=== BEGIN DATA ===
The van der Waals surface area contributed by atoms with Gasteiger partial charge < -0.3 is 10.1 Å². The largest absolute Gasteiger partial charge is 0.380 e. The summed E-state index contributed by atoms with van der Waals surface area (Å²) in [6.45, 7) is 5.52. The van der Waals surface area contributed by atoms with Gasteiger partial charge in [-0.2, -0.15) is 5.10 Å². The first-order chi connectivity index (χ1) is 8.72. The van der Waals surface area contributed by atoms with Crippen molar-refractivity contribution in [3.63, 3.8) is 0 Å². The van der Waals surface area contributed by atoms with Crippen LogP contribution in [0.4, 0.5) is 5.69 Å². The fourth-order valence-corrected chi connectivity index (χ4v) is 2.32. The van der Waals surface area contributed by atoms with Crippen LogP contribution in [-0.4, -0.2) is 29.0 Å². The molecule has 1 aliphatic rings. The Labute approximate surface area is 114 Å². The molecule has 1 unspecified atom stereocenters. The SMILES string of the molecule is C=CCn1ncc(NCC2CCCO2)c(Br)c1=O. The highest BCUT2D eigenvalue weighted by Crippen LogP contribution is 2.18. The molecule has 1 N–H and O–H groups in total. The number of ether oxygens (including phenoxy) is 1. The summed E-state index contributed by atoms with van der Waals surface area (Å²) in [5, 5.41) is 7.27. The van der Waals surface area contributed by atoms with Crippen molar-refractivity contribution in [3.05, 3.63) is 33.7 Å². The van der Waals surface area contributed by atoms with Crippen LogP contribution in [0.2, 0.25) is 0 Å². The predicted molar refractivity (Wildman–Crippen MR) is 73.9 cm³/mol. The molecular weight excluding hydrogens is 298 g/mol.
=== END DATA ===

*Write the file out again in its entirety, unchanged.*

The van der Waals surface area contributed by atoms with Gasteiger partial charge < -0.3 is 10.1 Å². The largest absolute Gasteiger partial charge is 0.380 e. The summed E-state index contributed by atoms with van der Waals surface area (Å²) in [6.45, 7) is 5.52. The van der Waals surface area contributed by atoms with Gasteiger partial charge in [-0.2, -0.15) is 5.10 Å². The first-order chi connectivity index (χ1) is 8.72. The van der Waals surface area contributed by atoms with Crippen molar-refractivity contribution in [3.63, 3.8) is 0 Å². The van der Waals surface area contributed by atoms with Crippen LogP contribution in [0.4, 0.5) is 5.69 Å². The fourth-order valence-corrected chi connectivity index (χ4v) is 2.32. The van der Waals surface area contributed by atoms with Crippen LogP contribution in [-0.4, -0.2) is 29.0 Å². The molecule has 1 aliphatic rings. The Labute approximate surface area is 114 Å². The molecule has 1 unspecified atom stereocenters. The SMILES string of the molecule is C=CCn1ncc(NCC2CCCO2)c(Br)c1=O. The highest BCUT2D eigenvalue weighted by Crippen LogP contribution is 2.18. The molecule has 1 N–H and O–H groups in total. The number of ether oxygens (including phenoxy) is 1. The summed E-state index contributed by atoms with van der Waals surface area (Å²) in [5, 5.41) is 7.27. The van der Waals surface area contributed by atoms with Crippen molar-refractivity contribution in [3.05, 3.63) is 33.7 Å². The van der Waals surface area contributed by atoms with Crippen LogP contribution in [0.2, 0.25) is 0 Å². The predicted molar refractivity (Wildman–Crippen MR) is 73.9 cm³/mol. The molecular weight excluding hydrogens is 298 g/mol.